Many people have a Nietzschean view or a hedonistic view of selfishness. That’s a shame. They know they wouldn’t be happy living in a dog-eat-dog world, and then mistakenly think that if they acted for their own self interest, they would not do any of the following—when in fact they could, and should.
Make your world a better place. When you are young, your world may be no bigger than your bedroom. Make it a place where you can enjoy living. One day your world will be your whole home, maybe your neighborhood or the network of people who share your interests. However big your world becomes, constantly make it a better place for you to live.
Lead a principled life. It is terribly self-destructive to bounce from decision to decision without principles to guide you. Adopt principles that can be maintained without conflict or contradiction—principles of honesty, integrity, justice, and so on. Know fully what these are and how to apply them. Make them habits.
Do unto others as you would have them do unto you. The inventor of the concept “altrusim,” Auguste Comte, hated this dictum, for it is inherently self-centered. It says that you must first determine what is best for you. Only with reference to that does the dictum tell you how best to treat others. If you have discovered what is truly good for you, you will also have discovered that there is no inevitable conflict between you and other people. For someone selfish in the right way, the dictum is a call to good will and benevolence and a rejection of the idea that social human life is necessarily man-against-man, dog-eat-dog.
Cheer on those you can relate to. Delight in those who succeed. Help them do so. Life is a process of goal-directed action. While in the pursuit of your goals, it helps you to see others achieve theirs. When achieving yours is still uncertain or lies far in your future, delighting in the success of others you can relate to, even helping them achieve it, gives you needed psychological fuel. Maybe someday you will have achieved about as much for yourself as anyone can. If that happens, keep helping others. Doing so makes your own world a better place and reminds you of all that is good in what you yourself have achieved.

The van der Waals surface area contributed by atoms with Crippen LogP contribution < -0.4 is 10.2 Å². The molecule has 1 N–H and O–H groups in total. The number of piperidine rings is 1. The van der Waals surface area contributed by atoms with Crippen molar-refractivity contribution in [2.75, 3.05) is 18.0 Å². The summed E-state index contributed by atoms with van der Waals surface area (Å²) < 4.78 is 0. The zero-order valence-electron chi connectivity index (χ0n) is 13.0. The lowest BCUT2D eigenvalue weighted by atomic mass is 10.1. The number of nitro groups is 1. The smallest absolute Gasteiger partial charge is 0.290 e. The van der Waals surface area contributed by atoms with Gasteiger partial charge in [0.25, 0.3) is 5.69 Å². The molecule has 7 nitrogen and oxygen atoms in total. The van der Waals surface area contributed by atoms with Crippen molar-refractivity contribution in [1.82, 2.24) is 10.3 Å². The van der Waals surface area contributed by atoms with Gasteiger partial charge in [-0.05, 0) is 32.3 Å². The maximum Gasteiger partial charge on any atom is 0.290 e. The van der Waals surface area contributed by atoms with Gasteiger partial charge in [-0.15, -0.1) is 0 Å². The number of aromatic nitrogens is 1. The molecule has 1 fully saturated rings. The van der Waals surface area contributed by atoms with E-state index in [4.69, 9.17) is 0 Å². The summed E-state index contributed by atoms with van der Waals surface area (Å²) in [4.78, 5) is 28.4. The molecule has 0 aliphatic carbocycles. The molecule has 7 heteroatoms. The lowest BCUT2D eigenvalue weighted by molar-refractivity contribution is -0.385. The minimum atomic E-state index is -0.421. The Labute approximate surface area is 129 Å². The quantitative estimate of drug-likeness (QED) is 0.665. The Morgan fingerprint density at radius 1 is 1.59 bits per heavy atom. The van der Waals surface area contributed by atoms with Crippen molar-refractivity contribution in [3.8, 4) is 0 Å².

Do not let evil thwart you. A commitment to leading a principled life commits you to recognize that there are evil people and evil actions. Do not let them harm the lives and well-being of you and those you love. Never condone evil. If action is required to protect you from it, act.
Recognize that life is like pinball. If you a play a good game of pinball, the prize is you get to play more pinball. The reward for living well is that you get to continue doing it. When the game has to end, the scoreboard may show that you have played as well as or better than any other man. Be proud of that. But bragging rights are not the real reward—the game after all is over. The reward was in the doing—you got to play a long and successful game of pinball.
The purpose of living a good life is to be happy. You cannot be happy if you do not treat your life as a self-contained, principled, long-term project that is its own reward. If you understand that project well and others do the same, there will be no reason for one of you to be at war with another. Everything in life will be win-win, nothing will be win-lose, man-against-man, or dog-eat-dog.
How does a woman feel excluded when encountering the term “mankind?”
Wonderfully put, except I respectfully request that the writer consider using the terms person or human in place of man. They only require one more syllable and would be so much more welcoming to many women. It’s not about being PC, but rather about correcting an ill conceived convention.
Joshua, reply to donna
This is the article you choose to comment this on?
There’s as far as I can see one pronoun usage of man(or variants), and nothing else.
So much more effective to go fight this on articles that actually appear to have a gendered language problem.
John P. McCaskey, reply to donna
There is one place where “anyone” would have been better than “any man.” I changed it.